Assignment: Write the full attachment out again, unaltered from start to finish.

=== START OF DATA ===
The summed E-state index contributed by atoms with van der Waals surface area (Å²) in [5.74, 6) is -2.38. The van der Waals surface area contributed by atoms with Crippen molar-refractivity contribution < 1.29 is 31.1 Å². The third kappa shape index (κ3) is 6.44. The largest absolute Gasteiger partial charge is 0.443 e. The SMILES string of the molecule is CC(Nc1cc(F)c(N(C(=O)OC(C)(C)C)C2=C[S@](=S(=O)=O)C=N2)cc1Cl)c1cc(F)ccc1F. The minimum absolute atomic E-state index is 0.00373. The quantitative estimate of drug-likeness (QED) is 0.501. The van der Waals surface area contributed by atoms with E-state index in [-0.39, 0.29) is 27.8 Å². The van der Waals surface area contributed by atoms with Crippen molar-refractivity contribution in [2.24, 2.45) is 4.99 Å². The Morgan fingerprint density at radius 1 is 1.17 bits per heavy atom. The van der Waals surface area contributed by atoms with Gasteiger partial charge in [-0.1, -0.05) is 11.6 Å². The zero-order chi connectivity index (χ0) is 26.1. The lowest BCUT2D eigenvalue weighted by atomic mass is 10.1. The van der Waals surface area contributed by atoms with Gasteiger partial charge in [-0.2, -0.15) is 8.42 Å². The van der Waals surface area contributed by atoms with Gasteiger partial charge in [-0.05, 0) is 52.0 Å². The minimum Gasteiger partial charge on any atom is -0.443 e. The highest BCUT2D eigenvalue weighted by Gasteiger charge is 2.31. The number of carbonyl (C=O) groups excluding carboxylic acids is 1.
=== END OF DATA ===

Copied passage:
The summed E-state index contributed by atoms with van der Waals surface area (Å²) in [5.74, 6) is -2.38. The van der Waals surface area contributed by atoms with Crippen molar-refractivity contribution < 1.29 is 31.1 Å². The third kappa shape index (κ3) is 6.44. The largest absolute Gasteiger partial charge is 0.443 e. The SMILES string of the molecule is CC(Nc1cc(F)c(N(C(=O)OC(C)(C)C)C2=C[S@](=S(=O)=O)C=N2)cc1Cl)c1cc(F)ccc1F. The minimum absolute atomic E-state index is 0.00373. The quantitative estimate of drug-likeness (QED) is 0.501. The van der Waals surface area contributed by atoms with E-state index in [-0.39, 0.29) is 27.8 Å². The van der Waals surface area contributed by atoms with Crippen molar-refractivity contribution in [2.24, 2.45) is 4.99 Å². The Morgan fingerprint density at radius 1 is 1.17 bits per heavy atom. The van der Waals surface area contributed by atoms with Gasteiger partial charge in [-0.1, -0.05) is 11.6 Å². The zero-order chi connectivity index (χ0) is 26.1. The lowest BCUT2D eigenvalue weighted by atomic mass is 10.1. The van der Waals surface area contributed by atoms with Gasteiger partial charge in [-0.2, -0.15) is 8.42 Å². The van der Waals surface area contributed by atoms with Gasteiger partial charge in [-0.05, 0) is 52.0 Å². The minimum Gasteiger partial charge on any atom is -0.443 e. The highest BCUT2D eigenvalue weighted by Gasteiger charge is 2.31. The number of carbonyl (C=O) groups excluding carboxylic acids is 1.